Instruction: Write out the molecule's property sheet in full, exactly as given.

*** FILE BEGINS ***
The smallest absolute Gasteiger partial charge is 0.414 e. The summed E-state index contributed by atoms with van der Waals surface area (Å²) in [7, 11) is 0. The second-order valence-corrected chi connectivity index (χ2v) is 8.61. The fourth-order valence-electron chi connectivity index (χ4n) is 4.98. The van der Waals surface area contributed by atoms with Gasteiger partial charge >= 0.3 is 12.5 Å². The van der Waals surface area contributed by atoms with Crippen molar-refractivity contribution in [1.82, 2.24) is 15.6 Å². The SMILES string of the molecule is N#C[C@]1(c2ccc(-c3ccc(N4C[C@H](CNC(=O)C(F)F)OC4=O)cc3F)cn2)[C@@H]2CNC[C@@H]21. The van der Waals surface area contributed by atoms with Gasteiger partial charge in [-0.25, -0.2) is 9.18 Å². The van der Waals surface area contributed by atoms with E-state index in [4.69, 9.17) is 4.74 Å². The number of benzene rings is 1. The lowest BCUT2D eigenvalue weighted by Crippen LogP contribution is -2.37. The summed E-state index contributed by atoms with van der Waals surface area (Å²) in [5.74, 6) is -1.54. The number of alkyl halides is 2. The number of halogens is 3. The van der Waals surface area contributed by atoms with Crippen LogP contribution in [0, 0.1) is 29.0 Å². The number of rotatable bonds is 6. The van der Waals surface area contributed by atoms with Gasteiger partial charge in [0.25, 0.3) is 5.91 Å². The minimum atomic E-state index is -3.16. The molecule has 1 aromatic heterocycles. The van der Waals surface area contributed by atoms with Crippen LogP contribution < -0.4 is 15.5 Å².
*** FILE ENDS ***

The smallest absolute Gasteiger partial charge is 0.414 e. The summed E-state index contributed by atoms with van der Waals surface area (Å²) in [7, 11) is 0. The second-order valence-corrected chi connectivity index (χ2v) is 8.61. The fourth-order valence-electron chi connectivity index (χ4n) is 4.98. The van der Waals surface area contributed by atoms with Gasteiger partial charge >= 0.3 is 12.5 Å². The van der Waals surface area contributed by atoms with Crippen molar-refractivity contribution in [1.82, 2.24) is 15.6 Å². The SMILES string of the molecule is N#C[C@]1(c2ccc(-c3ccc(N4C[C@H](CNC(=O)C(F)F)OC4=O)cc3F)cn2)[C@@H]2CNC[C@@H]21. The van der Waals surface area contributed by atoms with Gasteiger partial charge in [-0.25, -0.2) is 9.18 Å². The van der Waals surface area contributed by atoms with E-state index in [4.69, 9.17) is 4.74 Å². The number of benzene rings is 1. The lowest BCUT2D eigenvalue weighted by Crippen LogP contribution is -2.37. The summed E-state index contributed by atoms with van der Waals surface area (Å²) in [5.74, 6) is -1.54. The number of alkyl halides is 2. The number of halogens is 3. The van der Waals surface area contributed by atoms with Crippen LogP contribution in [0, 0.1) is 29.0 Å². The number of rotatable bonds is 6. The van der Waals surface area contributed by atoms with Gasteiger partial charge in [0.25, 0.3) is 5.91 Å². The minimum atomic E-state index is -3.16. The molecule has 1 aromatic heterocycles. The van der Waals surface area contributed by atoms with Crippen LogP contribution < -0.4 is 15.5 Å².